Garissa University students who survived the al-Shabab attack are transported home on April 2. (Daniel Irungu/European Pressphoto Agency)

LAST WEEK four gunmen from the Islamist militant group al-Shabab stormed Garissa University College in Kenya, about 100 miles from the Somali border. In what reports detail as a highly coordinated attack, the assailants gunned down some 147 people, 142 of whom were students. The gunmen, who had explosives strapped to them, began killing indiscriminately, but as the 15-hour siege went on, they separated students by religion, murdering Christians. This terrorist attack was Kenya’s worst since the U.S. Embassy in Nairobi was bombed by al-Qaeda, killing 213, in 1998.

No words can capture the horror of such a tragedy. Once again, the world is witness to the ruthless cutting down of those who represent any country’s brightest hope: students pursuing an education. Like Boko Haram’s kidnapping of more than 200 schoolgirls nearly a year ago in Nigeria and the Taliban’s slaughter of 132 schoolchildren in Pakistan, the attack in Garissa is a gruesome reminder that children and young adults are all too often the victims of violent extremism — and that those who sacrifice to earn an education are particularly anathema to the intolerant.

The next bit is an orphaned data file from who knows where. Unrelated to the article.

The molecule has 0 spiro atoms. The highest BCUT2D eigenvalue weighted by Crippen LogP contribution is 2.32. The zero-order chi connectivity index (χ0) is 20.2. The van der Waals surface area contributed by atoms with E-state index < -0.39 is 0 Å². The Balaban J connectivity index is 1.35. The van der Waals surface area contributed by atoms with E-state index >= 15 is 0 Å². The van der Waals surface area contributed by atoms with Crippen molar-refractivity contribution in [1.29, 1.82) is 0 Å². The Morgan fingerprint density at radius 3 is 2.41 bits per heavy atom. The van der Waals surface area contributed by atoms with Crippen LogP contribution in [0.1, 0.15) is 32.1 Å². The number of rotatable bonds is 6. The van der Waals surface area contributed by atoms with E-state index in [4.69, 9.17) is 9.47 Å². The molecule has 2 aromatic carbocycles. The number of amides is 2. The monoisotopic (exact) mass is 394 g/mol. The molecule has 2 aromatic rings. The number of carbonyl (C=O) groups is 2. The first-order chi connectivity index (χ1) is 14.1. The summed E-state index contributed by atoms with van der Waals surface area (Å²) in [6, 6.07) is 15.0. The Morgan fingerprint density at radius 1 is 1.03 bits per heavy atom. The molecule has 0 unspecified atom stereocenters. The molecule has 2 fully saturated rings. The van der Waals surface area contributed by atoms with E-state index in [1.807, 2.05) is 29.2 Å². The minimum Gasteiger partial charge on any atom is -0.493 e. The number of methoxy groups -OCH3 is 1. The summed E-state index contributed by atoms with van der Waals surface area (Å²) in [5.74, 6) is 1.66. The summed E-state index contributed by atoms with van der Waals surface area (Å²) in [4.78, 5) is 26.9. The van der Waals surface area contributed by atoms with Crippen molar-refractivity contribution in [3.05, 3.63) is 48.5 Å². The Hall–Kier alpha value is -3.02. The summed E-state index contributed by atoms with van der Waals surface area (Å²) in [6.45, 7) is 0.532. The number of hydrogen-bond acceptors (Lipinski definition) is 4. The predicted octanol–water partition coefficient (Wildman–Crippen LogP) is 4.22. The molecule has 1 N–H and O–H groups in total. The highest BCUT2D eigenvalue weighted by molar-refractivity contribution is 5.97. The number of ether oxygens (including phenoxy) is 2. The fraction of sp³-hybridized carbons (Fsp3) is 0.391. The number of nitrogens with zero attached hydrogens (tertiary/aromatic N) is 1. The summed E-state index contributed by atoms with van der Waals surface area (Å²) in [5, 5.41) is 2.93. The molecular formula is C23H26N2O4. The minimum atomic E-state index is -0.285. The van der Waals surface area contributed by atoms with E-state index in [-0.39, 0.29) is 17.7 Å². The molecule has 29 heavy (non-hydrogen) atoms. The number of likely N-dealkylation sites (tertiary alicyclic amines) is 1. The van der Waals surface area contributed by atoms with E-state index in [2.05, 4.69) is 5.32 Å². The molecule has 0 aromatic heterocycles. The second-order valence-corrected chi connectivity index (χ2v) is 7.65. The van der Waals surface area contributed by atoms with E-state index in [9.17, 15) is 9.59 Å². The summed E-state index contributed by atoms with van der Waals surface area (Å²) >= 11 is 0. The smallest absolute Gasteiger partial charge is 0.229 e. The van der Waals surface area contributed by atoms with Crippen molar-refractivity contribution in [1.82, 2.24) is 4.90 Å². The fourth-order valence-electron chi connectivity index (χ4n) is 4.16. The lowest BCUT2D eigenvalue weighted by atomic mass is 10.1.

Al-Shabab, the al-Qaeda-linked Somali terrorist group, claims to be targeting Kenya in retaliation for its 2011 military incursion into Somalia. In 2013, the group carried out an attack at a popular shopping mall in Nairobi, killing 63 and wounding more than 175. With the ascendancy of the Islamic State in the Middle East and the rising notoriety of Boko Haram in West Africa, al-Shabab may have been overshadowed in the media, but the group remains the biggest security threat to the East Africa region. Amina Mohamed, Kenya’s foreign minister, in a conversation with us justifiably called her nation “a frontline state in the war against terror.”

The United States has helped Kenya and other neighboring states in the fight against al-Shabab, launching a number of drone strikes that have killed al-Shabab leaders, including Ahmed Abdi Godane, the movement’s top commander, last year. On Monday, Kenyan air forces also launched strikes against al-Shabab bases in Somalia. But al-Shabab continues to carry out deadly assaults inside Somalia and beyond. The Garissa massacre again highlights the limitations of President Obama’s light-footprint counterterrorism model in weak states such as Somalia and Yemen. Such places need more help with governance and development; missile strikes and small Special Operations advisory teams alone will not deliver security.